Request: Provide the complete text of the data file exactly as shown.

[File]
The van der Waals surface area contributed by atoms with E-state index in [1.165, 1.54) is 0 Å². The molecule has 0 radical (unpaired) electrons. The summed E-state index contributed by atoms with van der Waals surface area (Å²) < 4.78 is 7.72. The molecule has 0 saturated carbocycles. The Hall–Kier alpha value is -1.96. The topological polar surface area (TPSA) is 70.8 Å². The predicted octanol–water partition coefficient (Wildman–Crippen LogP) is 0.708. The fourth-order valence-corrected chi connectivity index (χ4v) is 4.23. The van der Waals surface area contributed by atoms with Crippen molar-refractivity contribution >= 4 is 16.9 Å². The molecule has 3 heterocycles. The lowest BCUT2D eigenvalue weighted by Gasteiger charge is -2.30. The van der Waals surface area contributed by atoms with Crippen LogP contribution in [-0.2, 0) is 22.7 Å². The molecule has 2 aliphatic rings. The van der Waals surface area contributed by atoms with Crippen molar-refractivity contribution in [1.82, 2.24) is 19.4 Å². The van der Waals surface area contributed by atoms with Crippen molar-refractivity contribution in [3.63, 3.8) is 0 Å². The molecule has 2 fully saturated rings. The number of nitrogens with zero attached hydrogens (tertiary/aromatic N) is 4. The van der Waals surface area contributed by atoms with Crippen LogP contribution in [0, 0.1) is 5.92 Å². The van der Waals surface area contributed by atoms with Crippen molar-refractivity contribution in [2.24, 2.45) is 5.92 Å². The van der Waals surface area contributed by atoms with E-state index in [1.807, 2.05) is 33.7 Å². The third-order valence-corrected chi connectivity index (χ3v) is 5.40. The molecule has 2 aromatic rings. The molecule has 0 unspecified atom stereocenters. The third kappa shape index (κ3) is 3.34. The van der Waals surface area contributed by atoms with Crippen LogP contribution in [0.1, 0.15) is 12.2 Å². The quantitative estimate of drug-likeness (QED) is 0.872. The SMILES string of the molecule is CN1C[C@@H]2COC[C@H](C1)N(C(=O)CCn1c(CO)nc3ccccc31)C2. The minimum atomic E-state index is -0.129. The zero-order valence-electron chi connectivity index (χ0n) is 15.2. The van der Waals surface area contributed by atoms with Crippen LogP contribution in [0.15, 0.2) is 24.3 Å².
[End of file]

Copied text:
The van der Waals surface area contributed by atoms with E-state index in [1.165, 1.54) is 0 Å². The molecule has 0 radical (unpaired) electrons. The summed E-state index contributed by atoms with van der Waals surface area (Å²) < 4.78 is 7.72. The molecule has 0 saturated carbocycles. The Hall–Kier alpha value is -1.96. The topological polar surface area (TPSA) is 70.8 Å². The predicted octanol–water partition coefficient (Wildman–Crippen LogP) is 0.708. The fourth-order valence-corrected chi connectivity index (χ4v) is 4.23. The van der Waals surface area contributed by atoms with Crippen molar-refractivity contribution >= 4 is 16.9 Å². The molecule has 3 heterocycles. The lowest BCUT2D eigenvalue weighted by Gasteiger charge is -2.30. The van der Waals surface area contributed by atoms with Crippen LogP contribution in [-0.2, 0) is 22.7 Å². The molecule has 2 aliphatic rings. The van der Waals surface area contributed by atoms with Crippen molar-refractivity contribution in [1.82, 2.24) is 19.4 Å². The van der Waals surface area contributed by atoms with Crippen molar-refractivity contribution in [3.63, 3.8) is 0 Å². The molecule has 2 fully saturated rings. The number of nitrogens with zero attached hydrogens (tertiary/aromatic N) is 4. The van der Waals surface area contributed by atoms with Crippen LogP contribution in [0, 0.1) is 5.92 Å². The van der Waals surface area contributed by atoms with Crippen molar-refractivity contribution in [2.24, 2.45) is 5.92 Å². The van der Waals surface area contributed by atoms with E-state index in [1.807, 2.05) is 33.7 Å². The third-order valence-corrected chi connectivity index (χ3v) is 5.40. The molecule has 2 aromatic rings. The molecule has 0 unspecified atom stereocenters. The third kappa shape index (κ3) is 3.34. The van der Waals surface area contributed by atoms with Crippen LogP contribution in [0.1, 0.15) is 12.2 Å². The quantitative estimate of drug-likeness (QED) is 0.872. The SMILES string of the molecule is CN1C[C@@H]2COC[C@H](C1)N(C(=O)CCn1c(CO)nc3ccccc31)C2. The minimum atomic E-state index is -0.129. The zero-order valence-electron chi connectivity index (χ0n) is 15.2. The van der Waals surface area contributed by atoms with Crippen LogP contribution in [0.15, 0.2) is 24.3 Å².